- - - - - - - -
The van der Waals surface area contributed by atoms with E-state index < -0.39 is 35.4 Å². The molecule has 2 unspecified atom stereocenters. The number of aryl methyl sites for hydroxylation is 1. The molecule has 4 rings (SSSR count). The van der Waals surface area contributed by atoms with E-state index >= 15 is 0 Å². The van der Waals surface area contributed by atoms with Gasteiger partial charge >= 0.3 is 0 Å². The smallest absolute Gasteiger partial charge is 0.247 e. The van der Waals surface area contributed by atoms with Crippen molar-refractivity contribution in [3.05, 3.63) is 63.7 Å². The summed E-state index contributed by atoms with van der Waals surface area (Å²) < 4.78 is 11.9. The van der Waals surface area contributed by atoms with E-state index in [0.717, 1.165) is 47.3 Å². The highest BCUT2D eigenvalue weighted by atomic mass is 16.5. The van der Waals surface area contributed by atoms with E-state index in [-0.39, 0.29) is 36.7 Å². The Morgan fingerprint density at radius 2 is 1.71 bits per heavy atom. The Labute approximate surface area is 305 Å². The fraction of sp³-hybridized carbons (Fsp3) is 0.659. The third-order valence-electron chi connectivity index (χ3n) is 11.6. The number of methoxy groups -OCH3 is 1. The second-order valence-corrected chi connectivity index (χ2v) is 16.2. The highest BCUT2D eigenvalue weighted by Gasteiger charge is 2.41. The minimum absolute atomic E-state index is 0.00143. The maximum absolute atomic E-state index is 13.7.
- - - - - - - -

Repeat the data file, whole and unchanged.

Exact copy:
The van der Waals surface area contributed by atoms with E-state index < -0.39 is 35.4 Å². The molecule has 2 unspecified atom stereocenters. The number of aryl methyl sites for hydroxylation is 1. The molecule has 4 rings (SSSR count). The van der Waals surface area contributed by atoms with E-state index >= 15 is 0 Å². The van der Waals surface area contributed by atoms with Gasteiger partial charge >= 0.3 is 0 Å². The smallest absolute Gasteiger partial charge is 0.247 e. The van der Waals surface area contributed by atoms with Crippen molar-refractivity contribution in [3.05, 3.63) is 63.7 Å². The summed E-state index contributed by atoms with van der Waals surface area (Å²) < 4.78 is 11.9. The van der Waals surface area contributed by atoms with E-state index in [0.717, 1.165) is 47.3 Å². The highest BCUT2D eigenvalue weighted by atomic mass is 16.5. The van der Waals surface area contributed by atoms with E-state index in [-0.39, 0.29) is 36.7 Å². The Morgan fingerprint density at radius 2 is 1.71 bits per heavy atom. The Labute approximate surface area is 305 Å². The fraction of sp³-hybridized carbons (Fsp3) is 0.659. The third-order valence-electron chi connectivity index (χ3n) is 11.6. The number of methoxy groups -OCH3 is 1. The second-order valence-corrected chi connectivity index (χ2v) is 16.2. The highest BCUT2D eigenvalue weighted by Gasteiger charge is 2.41. The minimum absolute atomic E-state index is 0.00143. The maximum absolute atomic E-state index is 13.7.